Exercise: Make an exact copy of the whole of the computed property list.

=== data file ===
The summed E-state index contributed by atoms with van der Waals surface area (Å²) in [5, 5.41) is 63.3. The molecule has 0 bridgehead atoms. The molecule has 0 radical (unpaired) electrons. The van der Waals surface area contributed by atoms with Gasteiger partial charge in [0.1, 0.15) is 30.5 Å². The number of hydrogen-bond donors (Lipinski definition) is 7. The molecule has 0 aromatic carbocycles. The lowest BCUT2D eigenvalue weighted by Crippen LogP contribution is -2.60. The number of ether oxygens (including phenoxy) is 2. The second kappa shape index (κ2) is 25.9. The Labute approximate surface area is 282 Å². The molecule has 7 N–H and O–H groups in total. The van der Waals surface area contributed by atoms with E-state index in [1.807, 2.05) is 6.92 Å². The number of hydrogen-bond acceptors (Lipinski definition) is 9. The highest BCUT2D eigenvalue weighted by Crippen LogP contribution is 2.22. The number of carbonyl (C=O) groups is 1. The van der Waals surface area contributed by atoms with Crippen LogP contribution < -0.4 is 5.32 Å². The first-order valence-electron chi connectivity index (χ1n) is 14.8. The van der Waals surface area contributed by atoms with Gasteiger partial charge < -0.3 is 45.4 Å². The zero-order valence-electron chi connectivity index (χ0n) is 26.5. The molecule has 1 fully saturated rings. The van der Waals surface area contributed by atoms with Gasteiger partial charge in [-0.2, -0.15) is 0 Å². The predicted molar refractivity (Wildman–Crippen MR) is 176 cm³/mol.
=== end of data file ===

The summed E-state index contributed by atoms with van der Waals surface area (Å²) in [5, 5.41) is 63.3. The molecule has 0 bridgehead atoms. The molecule has 0 radical (unpaired) electrons. The van der Waals surface area contributed by atoms with Gasteiger partial charge in [0.1, 0.15) is 30.5 Å². The number of hydrogen-bond donors (Lipinski definition) is 7. The molecule has 0 aromatic carbocycles. The lowest BCUT2D eigenvalue weighted by Crippen LogP contribution is -2.60. The number of ether oxygens (including phenoxy) is 2. The second kappa shape index (κ2) is 25.9. The Labute approximate surface area is 282 Å². The molecule has 7 N–H and O–H groups in total. The van der Waals surface area contributed by atoms with E-state index in [1.807, 2.05) is 6.92 Å². The number of hydrogen-bond acceptors (Lipinski definition) is 9. The highest BCUT2D eigenvalue weighted by Crippen LogP contribution is 2.22. The number of carbonyl (C=O) groups is 1. The van der Waals surface area contributed by atoms with Crippen LogP contribution < -0.4 is 5.32 Å². The first-order valence-electron chi connectivity index (χ1n) is 14.8. The van der Waals surface area contributed by atoms with Gasteiger partial charge < -0.3 is 45.4 Å². The zero-order valence-electron chi connectivity index (χ0n) is 26.5. The molecule has 1 fully saturated rings. The van der Waals surface area contributed by atoms with Gasteiger partial charge in [-0.2, -0.15) is 0 Å². The predicted molar refractivity (Wildman–Crippen MR) is 176 cm³/mol.